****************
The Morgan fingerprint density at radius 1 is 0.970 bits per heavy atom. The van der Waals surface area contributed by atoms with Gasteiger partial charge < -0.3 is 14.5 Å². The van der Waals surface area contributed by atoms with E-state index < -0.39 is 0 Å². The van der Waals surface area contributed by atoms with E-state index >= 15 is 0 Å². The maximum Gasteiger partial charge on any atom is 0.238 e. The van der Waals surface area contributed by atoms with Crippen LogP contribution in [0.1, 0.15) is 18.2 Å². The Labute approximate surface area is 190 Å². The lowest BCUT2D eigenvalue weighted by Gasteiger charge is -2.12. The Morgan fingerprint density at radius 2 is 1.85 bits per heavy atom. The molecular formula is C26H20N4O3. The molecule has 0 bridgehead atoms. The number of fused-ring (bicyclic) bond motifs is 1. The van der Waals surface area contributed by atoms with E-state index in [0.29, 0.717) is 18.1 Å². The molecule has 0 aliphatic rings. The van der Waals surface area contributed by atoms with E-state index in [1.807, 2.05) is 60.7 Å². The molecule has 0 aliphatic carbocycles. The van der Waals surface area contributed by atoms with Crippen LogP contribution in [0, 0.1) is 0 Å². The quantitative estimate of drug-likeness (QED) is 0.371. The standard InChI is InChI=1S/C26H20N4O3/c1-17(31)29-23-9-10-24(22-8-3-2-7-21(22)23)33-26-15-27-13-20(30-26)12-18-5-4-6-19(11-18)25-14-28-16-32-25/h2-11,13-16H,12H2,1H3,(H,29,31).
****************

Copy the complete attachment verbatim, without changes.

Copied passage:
The Morgan fingerprint density at radius 1 is 0.970 bits per heavy atom. The van der Waals surface area contributed by atoms with Gasteiger partial charge < -0.3 is 14.5 Å². The van der Waals surface area contributed by atoms with E-state index < -0.39 is 0 Å². The van der Waals surface area contributed by atoms with E-state index >= 15 is 0 Å². The maximum Gasteiger partial charge on any atom is 0.238 e. The van der Waals surface area contributed by atoms with Crippen LogP contribution in [0.1, 0.15) is 18.2 Å². The Labute approximate surface area is 190 Å². The lowest BCUT2D eigenvalue weighted by Gasteiger charge is -2.12. The Morgan fingerprint density at radius 2 is 1.85 bits per heavy atom. The molecular formula is C26H20N4O3. The molecule has 0 bridgehead atoms. The number of fused-ring (bicyclic) bond motifs is 1. The van der Waals surface area contributed by atoms with E-state index in [0.29, 0.717) is 18.1 Å². The molecule has 0 aliphatic rings. The van der Waals surface area contributed by atoms with E-state index in [1.807, 2.05) is 60.7 Å². The molecule has 0 aliphatic carbocycles. The van der Waals surface area contributed by atoms with Crippen LogP contribution in [0, 0.1) is 0 Å². The quantitative estimate of drug-likeness (QED) is 0.371. The standard InChI is InChI=1S/C26H20N4O3/c1-17(31)29-23-9-10-24(22-8-3-2-7-21(22)23)33-26-15-27-13-20(30-26)12-18-5-4-6-19(11-18)25-14-28-16-32-25/h2-11,13-16H,12H2,1H3,(H,29,31).